Europe Markets

European markets close 7.5% higher on Fed stimulus, Italy virus slowdown

Key Points
  • Global stock markets are being boosted by the Fed's pledge Monday that it will run an open-ended asset purchase program amid the global coronavirus outbreak.
  • Sentiment was also lifted by news that Italy experienced a smaller daily increase in the number of new confirmed cases for a second consecutive day.
  • But euro zone flash PMI readings painted a harrowing picture for the bloc's economic health.

European markets closed sharply higher Tuesday on the back of stimulus measures from the U.S. Federal Reserve the day before, and as the number of new coronavirus cases in Italy slowed for a second day.

The pan-European Stoxx 600 closed up by 7.5% provisionally, with the insurance sector surging 14.2% to lead gains as all sectors and major bourses ended in positive territory.

Global stock markets are being boosted by the Fed's pledge Monday that it will run an open-ended asset purchase program amid the global coronavirus outbreak. The pledge is a new chapter in the Fed's "money printing" as it commits to keep expanding its balance sheet as necessary, rather than a commitment to a set amount.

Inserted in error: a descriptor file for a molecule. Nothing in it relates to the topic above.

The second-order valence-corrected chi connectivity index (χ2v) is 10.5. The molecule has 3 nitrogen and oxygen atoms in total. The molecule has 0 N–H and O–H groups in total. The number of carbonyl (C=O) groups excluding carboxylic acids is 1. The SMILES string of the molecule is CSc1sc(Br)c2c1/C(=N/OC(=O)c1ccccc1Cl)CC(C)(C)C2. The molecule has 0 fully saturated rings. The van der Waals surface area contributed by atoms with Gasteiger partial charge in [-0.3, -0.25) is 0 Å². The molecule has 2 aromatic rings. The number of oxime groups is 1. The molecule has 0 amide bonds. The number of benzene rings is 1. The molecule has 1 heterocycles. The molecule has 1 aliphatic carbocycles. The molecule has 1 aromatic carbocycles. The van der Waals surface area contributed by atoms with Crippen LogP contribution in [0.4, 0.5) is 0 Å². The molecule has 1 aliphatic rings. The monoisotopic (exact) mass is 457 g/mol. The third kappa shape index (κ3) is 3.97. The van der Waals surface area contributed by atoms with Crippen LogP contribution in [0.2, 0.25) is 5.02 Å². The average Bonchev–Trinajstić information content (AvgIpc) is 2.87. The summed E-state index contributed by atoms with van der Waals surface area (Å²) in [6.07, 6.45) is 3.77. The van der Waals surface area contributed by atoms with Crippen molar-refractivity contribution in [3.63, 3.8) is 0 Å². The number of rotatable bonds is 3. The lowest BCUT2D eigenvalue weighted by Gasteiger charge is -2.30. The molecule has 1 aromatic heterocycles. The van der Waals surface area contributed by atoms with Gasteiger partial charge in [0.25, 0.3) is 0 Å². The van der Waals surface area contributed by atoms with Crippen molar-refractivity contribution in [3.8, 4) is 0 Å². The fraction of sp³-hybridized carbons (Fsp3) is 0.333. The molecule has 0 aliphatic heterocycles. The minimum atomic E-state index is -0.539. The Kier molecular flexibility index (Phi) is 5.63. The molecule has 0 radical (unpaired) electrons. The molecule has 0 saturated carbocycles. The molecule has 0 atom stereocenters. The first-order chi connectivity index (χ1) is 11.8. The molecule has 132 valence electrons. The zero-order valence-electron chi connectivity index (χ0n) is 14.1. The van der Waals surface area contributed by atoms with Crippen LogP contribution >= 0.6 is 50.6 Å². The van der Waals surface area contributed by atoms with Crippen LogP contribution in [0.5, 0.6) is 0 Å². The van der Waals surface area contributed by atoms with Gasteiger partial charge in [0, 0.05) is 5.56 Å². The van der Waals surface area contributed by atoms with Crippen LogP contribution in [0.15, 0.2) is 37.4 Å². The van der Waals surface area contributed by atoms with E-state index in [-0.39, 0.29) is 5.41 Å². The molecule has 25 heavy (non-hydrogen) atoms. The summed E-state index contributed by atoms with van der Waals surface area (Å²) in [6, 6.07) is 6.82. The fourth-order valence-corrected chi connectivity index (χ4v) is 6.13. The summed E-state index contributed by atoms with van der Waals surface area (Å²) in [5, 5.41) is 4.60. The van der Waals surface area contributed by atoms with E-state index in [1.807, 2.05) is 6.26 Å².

On Wall Street, stocks rebounded from sharp losses in the previous session, as investors grew hopeful that U.S. lawmakers would be able to reach a deal on economic stimulus.

Sentiment may also have been lifted by news that Italy, the European epicenter of the coronavirus pandemic, experienced a smaller daily increase in the number of new confirmed cases for a second consecutive day on Monday.

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There are now over 390,000 confirmed cases of the virus globally, and  it has caused over 17,000 deaths.

In Europe Tuesday, the Eurogroup of euro zone finance ministers will meet via video conference to discuss the region's response to the coronavirus. The meeting is due at 1830 CET. 

On the data front, euro zone flash PMI (purchasing managers' index) readings painted a harrowing picture for the bloc's economic health on Tuesday. The composite PMI nosedived to 31.4 in March from 51.6 in February, leaving the index at its lowest on record. A reading below 50 indicates contraction.

In terms of individual stocks, Cineworld shares jumped 29% to lead the Stoxx 600, while Carnival, Daimler and Daimler also added more than 20% in a bumper day of trading which saw volatile shares recoup some losses.